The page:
Barton L. Lipman, Wolfgang Pesendorfer

Research output: Chapter in Book/Report/Conference proceedingChapter

9 Scopus citations


This survey discusses decision-theoretic models of agents who seek to constrain and regulate their own future behavior. The common theme is that the decision make‘s future utility is affected by unwanted temptations. The wish to eliminate temptations from future option sets creates a preference for commitment. The surveyed models explore the relationship between temptations and other psychological phenomena, such as self-control, self-deception, guilt, and shame. An experimental literature in psychology and economics approached these phenomena with different experimental designs, broadly classified into experiments that document choice reversals and those that document a preference for commitment. The first approach confronts subjects with a particular choice at distinct decision dates. If choices at the time of consumption are affected by unwanted temptation, then we would expect the choice at the time of consumption to differ from the same choice made at an earlier stage. A large experimental literature, surveyed in Frederick, Loewenstein, and O‘Donoghue (2002), examines such reversals for intertemporal choices. Specifically, subjects are asked to choose between a smaller period t reward and a larger period t + τ reward. Subjects tend to prefer the smaller reward when t is small but the larger reward when t is large. If the subjects’ behavior is stationary, this evidence implies that the same intertemporal trade-off is resolved differently depending on when the decision is made.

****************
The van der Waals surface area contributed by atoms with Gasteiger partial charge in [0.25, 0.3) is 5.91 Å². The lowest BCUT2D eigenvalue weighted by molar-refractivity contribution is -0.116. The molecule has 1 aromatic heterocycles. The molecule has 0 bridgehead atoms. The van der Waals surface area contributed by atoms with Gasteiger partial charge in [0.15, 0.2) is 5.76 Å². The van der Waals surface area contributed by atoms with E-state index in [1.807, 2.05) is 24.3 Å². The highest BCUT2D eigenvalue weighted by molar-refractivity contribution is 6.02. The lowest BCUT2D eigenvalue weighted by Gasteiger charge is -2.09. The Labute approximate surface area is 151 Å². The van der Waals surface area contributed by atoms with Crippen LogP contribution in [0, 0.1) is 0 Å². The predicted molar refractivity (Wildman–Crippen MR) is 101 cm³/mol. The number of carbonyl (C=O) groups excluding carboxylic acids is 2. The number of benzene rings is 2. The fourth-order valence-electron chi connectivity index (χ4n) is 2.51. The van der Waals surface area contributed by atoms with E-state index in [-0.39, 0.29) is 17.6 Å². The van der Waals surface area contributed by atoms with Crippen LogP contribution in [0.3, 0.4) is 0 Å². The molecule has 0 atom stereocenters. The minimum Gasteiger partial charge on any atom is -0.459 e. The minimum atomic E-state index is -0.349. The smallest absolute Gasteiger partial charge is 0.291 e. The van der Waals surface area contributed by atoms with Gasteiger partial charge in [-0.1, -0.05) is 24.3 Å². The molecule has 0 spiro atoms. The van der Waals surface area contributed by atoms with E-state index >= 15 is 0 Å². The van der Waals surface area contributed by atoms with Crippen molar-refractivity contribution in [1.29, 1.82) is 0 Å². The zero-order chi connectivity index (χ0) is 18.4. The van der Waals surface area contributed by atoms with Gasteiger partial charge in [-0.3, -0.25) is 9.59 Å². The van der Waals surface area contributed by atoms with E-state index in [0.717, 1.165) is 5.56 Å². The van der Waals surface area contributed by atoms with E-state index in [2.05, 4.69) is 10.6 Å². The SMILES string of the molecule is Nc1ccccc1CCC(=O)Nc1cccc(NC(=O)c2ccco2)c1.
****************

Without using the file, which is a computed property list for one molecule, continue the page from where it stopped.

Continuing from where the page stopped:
Original languageEnglish (US)
Title of host publicationAdvances in Economics and Econometrics
Subtitle of host publicationTenth World Congress, Volume I: Economic Theory
PublisherCambridge University Press
Number of pages46
ISBN (Electronic)9781139060011
ISBN (Print)9781107016040
StatePublished - Jan 1 2011

All Science Journal Classification (ASJC) codes

  • General Economics, Econometrics and Finance


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